October 5th, 2007 – 6:20 pm
Tagged as: Content Master

The team had got rid of Groove (for which there were celebrations too!) however several other projects popped up for which the workload was heavy.

At this point, I started to take more of an interest in simulations. Simulations required a whole new parsing process, and without doubt was the longest of all elements to develop. The main difference between a demo and simulation was simply the fact that the user was given the opportunity to click through the demo and learn for themselves, where specific features are.

Again, we used VM Ware Virtual PC, yet this time we used an alternative feature which Adobe Captivate’s supports – taking individual screenshots of every step made. This meant for every click made with the mouse, Captivate would send a screenshot into memory and store it. However not every click would respond. Therefore, pressing F10 to manually take a screenshots was necessary.

For a simulation, we had to go through the whole step-list, making sure that every screenshot we took had the plain state of the screen showing and for any buttons clicking actions (e.g. close a window, hit an OK button etc.), we had to take additional screenshots to show the mouse over the button (as the design of the button changes) as well as a press state (as the button pushes in, when pressed).

This also applied to any other selection tools, such as combo boxes, radio buttons or tick boxes. Again, a very tedious task, given that if you missed out, it may be difficult to fill in the detail later, as a tick box, a radio button, or any method of input all have unique positions in the software you are recording and all different sizes.

Therefore, careful thought and concentration was required to ensure the screenshots were taken at the right time. It was important to ensure that several screenshots of the same state were taken numerous times (using the manual method), as Captivate was rather buggy in recognising that a screenshot was actually taken when clicking a mouse, and post-recording, one would come to realise that it didn’t record it. Again, going back to find that missing state would be a difficult task.

After capturing all the screen states, all the images were exported as .PNGs (to retain transparency). The PNGs are imported into Adobe Photoshop, where all the images become layered on top of each other. It was quite fun to see the transition from image to image as you show and hide layers. You could actually see the simulation “in action” by doing this, however, full functionality was to be added later in Adobe Flash.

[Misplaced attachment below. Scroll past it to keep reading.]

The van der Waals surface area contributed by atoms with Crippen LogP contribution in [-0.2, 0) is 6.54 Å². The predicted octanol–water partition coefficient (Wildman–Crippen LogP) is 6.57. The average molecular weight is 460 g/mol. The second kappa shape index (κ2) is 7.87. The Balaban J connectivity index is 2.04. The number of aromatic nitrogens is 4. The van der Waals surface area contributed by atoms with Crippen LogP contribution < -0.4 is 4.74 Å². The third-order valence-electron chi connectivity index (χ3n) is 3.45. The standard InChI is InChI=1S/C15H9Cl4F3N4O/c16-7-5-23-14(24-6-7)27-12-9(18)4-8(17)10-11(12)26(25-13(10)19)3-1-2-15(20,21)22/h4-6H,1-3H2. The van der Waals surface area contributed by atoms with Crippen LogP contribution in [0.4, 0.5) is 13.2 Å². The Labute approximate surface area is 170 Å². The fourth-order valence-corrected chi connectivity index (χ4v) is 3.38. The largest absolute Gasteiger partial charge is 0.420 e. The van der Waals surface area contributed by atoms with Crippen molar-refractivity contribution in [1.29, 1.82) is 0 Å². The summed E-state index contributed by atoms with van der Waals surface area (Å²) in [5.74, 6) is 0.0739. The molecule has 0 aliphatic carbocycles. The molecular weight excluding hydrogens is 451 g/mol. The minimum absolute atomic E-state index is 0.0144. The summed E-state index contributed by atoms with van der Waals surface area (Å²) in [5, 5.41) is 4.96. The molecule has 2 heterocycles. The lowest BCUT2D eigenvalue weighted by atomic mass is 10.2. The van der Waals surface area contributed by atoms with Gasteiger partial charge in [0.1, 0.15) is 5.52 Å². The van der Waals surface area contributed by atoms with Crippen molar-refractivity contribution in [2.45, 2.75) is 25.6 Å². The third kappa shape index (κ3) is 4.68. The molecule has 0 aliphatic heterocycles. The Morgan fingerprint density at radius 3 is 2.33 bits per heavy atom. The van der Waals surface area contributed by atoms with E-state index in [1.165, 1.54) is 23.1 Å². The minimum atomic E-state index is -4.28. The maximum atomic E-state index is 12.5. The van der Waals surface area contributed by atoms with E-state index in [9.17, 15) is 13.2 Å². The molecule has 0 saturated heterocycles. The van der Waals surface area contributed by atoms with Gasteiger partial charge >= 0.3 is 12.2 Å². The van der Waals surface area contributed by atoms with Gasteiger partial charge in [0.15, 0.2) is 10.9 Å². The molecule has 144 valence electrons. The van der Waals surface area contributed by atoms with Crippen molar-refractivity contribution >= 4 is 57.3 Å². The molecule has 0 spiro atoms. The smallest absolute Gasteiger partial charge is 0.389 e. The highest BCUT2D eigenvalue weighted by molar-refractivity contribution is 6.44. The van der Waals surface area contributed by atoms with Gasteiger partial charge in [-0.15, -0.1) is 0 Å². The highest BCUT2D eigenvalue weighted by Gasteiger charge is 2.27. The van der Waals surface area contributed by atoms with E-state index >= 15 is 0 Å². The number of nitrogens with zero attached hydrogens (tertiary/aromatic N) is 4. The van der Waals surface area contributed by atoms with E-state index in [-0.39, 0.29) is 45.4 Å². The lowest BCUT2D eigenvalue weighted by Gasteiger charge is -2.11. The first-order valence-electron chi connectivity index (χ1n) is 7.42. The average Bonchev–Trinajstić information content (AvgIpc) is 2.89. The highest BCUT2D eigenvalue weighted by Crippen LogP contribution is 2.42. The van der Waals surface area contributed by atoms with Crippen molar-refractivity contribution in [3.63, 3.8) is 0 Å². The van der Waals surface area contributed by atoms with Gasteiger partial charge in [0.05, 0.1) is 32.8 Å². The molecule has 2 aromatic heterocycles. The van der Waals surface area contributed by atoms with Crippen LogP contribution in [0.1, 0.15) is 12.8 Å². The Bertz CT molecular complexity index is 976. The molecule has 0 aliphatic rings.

At this point, I had to take out any duplicate images as a result of the F10 key being pressed multiple times.
At the same time, for each image on each layered in Photoshop, we had to cut out/delete any areas of the screenshot that didn’t change, and leave the parts that did.

This was a clever idea, as later when the simulation is built as a whole, a full screenshot will not be loaded each time – instead a simple extract from the cut up PNG would appear, demonstrating that change from the previous image. All the cut up images will sit on top of the one “bulk image” (bulk refers to a full on screenshot).

All simulations (and demonstrations) were recorded at a resolution of 800×600, regardless of the content. It was to retain consistency and platform compatibility. Therefore all PNGs were exported at the same resolution to retain position on the screen.

A process like this took a very long time – if you were lucky, up to a day. This process was completely new to me. I ended up taking a week just to record one simulation. The following week I had to edit the simulation and then I would be told how to re-construct the simulation in Flash.

As a note, I’ve noticed a pattern in a lot of media development. That is, there’s a recording phase, editing phase, synchronisation phase and finally a published phase. This seems to be a useful theme to follow when producing media content.

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